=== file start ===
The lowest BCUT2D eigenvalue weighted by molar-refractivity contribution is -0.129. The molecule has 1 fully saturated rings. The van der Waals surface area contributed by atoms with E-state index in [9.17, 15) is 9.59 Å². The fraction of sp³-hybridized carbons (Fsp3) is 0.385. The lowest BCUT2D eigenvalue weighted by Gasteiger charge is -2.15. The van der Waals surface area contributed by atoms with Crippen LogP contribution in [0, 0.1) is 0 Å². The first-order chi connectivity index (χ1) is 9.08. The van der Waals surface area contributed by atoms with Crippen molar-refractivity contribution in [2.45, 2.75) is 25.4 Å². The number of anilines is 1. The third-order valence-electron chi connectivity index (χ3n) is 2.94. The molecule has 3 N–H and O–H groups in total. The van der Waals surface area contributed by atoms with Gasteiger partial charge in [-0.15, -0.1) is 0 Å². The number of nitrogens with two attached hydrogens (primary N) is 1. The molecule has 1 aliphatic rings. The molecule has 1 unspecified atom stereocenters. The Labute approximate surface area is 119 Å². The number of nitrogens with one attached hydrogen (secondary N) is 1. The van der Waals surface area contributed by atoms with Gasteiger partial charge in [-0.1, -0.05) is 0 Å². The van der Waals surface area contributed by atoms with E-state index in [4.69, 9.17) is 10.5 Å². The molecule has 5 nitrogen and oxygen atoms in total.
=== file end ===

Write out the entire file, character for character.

The lowest BCUT2D eigenvalue weighted by molar-refractivity contribution is -0.129. The molecule has 1 fully saturated rings. The van der Waals surface area contributed by atoms with E-state index in [9.17, 15) is 9.59 Å². The fraction of sp³-hybridized carbons (Fsp3) is 0.385. The lowest BCUT2D eigenvalue weighted by Gasteiger charge is -2.15. The van der Waals surface area contributed by atoms with Crippen LogP contribution in [0, 0.1) is 0 Å². The first-order chi connectivity index (χ1) is 9.08. The van der Waals surface area contributed by atoms with Crippen molar-refractivity contribution in [2.45, 2.75) is 25.4 Å². The number of anilines is 1. The third-order valence-electron chi connectivity index (χ3n) is 2.94. The molecule has 3 N–H and O–H groups in total. The van der Waals surface area contributed by atoms with Gasteiger partial charge in [-0.15, -0.1) is 0 Å². The number of nitrogens with two attached hydrogens (primary N) is 1. The molecule has 1 aliphatic rings. The molecule has 1 unspecified atom stereocenters. The Labute approximate surface area is 119 Å². The number of nitrogens with one attached hydrogen (secondary N) is 1. The van der Waals surface area contributed by atoms with Gasteiger partial charge in [-0.1, -0.05) is 0 Å². The van der Waals surface area contributed by atoms with E-state index in [4.69, 9.17) is 10.5 Å². The molecule has 5 nitrogen and oxygen atoms in total.